MD Anderson applauds court-ordered corrective statements from tobacco industry to educate public about harms of tobacco use
MD Anderson News Release November 27, 2017
As an institution dedicated to ending cancer, The University of Texas MD Anderson Cancer Center is committed to promoting cancer prevention and therefore supports the ‘corrective statements’ published by tobacco companies as a result of a 2006 judgment by U.S. District Judge Gladys Kessler. The mandated advertisements, which began appearing this week, will be a significant step toward informing Americans about the addictive power of cigarettes and the harms of tobacco use.
According to the Centers for Disease Control and Prevention (CDC), tobacco use remains the leading preventable cause of death in the U.S., claiming an estimated 480,000 lives each year. Tobacco use is also the leading preventable cause of cancer, responsible for roughly 30 percent of all cancers and 90 percent of all lung cancers.
“Although we have made tremendous progress in terms of reducing tobacco use, the CDC recently reported that 20 percent of adults in the U.S. still use tobacco products,” said Ernest Hawk, M.D., vice president and chair, Division of Cancer Prevention and Population Sciences. “It’s clear that we must continue to educate the public about the dangers of tobacco use, and these statements will be an important part of that process.”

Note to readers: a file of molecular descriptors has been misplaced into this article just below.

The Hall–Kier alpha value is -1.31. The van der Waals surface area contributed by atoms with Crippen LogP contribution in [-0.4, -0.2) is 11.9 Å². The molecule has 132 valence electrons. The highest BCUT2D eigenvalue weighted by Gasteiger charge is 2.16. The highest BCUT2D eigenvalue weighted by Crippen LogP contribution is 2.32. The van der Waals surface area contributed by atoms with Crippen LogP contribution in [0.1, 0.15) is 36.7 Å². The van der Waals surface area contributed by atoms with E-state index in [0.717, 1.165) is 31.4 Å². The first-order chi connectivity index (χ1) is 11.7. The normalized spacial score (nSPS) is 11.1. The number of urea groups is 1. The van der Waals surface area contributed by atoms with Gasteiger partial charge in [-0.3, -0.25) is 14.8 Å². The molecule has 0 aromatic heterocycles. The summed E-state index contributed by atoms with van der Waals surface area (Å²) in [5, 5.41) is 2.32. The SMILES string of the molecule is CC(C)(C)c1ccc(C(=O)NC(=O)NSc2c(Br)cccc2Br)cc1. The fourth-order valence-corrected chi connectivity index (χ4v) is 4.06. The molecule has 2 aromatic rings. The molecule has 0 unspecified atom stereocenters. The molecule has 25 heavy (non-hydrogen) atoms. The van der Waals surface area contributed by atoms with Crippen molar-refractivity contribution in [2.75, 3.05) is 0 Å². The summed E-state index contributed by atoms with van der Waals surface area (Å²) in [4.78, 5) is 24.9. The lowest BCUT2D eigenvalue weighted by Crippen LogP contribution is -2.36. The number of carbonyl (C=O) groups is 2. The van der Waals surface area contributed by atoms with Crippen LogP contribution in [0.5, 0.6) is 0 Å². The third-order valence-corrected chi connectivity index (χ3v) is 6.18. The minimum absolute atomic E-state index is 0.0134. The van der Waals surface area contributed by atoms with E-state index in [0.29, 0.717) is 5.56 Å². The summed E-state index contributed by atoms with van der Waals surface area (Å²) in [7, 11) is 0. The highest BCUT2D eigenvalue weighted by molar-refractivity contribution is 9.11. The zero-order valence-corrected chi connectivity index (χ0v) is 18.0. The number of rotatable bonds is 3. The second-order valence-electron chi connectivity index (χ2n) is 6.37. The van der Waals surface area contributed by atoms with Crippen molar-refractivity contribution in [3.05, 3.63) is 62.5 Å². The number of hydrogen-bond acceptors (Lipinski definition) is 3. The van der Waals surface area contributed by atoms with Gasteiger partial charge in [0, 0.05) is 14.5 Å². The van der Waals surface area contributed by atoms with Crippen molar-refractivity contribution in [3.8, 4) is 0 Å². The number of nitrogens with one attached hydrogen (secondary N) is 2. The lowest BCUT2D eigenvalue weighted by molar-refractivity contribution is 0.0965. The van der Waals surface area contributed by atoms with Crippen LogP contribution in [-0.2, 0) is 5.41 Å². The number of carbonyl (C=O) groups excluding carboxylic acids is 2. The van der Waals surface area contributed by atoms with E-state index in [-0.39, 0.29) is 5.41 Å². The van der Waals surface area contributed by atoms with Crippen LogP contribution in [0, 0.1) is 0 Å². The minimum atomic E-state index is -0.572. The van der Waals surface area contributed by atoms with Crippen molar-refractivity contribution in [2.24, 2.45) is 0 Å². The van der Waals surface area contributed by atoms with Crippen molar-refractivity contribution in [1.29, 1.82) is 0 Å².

MD Anderson has a variety of programs and initiatives designed to educate the public about tobacco use and cancer risk. ASPIRE, a youth-oriented prevention and cessation curriculum, provides an engaging way for teenagers to learn about the dangers of tobacco use. Community outreach programs are available and tailored for audiences from young children to adults.
Collaborations between The University of Texas System and MD Anderson led to development of the system-wide Eliminate Tobacco Use Initiative in 2016. Highlights of first-year progress include the establishment of tobacco-free policies across all 14 institutions of the UT System, comprising more than 228,000 students and 100,000 faculty and staff.
Through MD Anderson’s EndTobacco program, our experts also have served as educational resources to state and national legislators considering policies that would further reduce the burden of tobacco use in the U.S, such as raising the minimum legal age of tobacco sale to 21. The EndTobacco program is an initiative of the cancer prevention and control platform, part of MD Anderson’s Moon Shots Program™, a collaborative effort to accelerate the development of scientific discoveries into clinical advances that save patients’ lives.
“Motivated by the suffering we see each day in the lives of our patients and their families, we will continue to prioritize cancer prevention,” said Hawk. “We will continue to support the use of evidence-based prevention, cessation and control actions to reduce or eliminate the toll of tobacco use, ultimately saving thousands of lives from cancer and other chronic diseases.”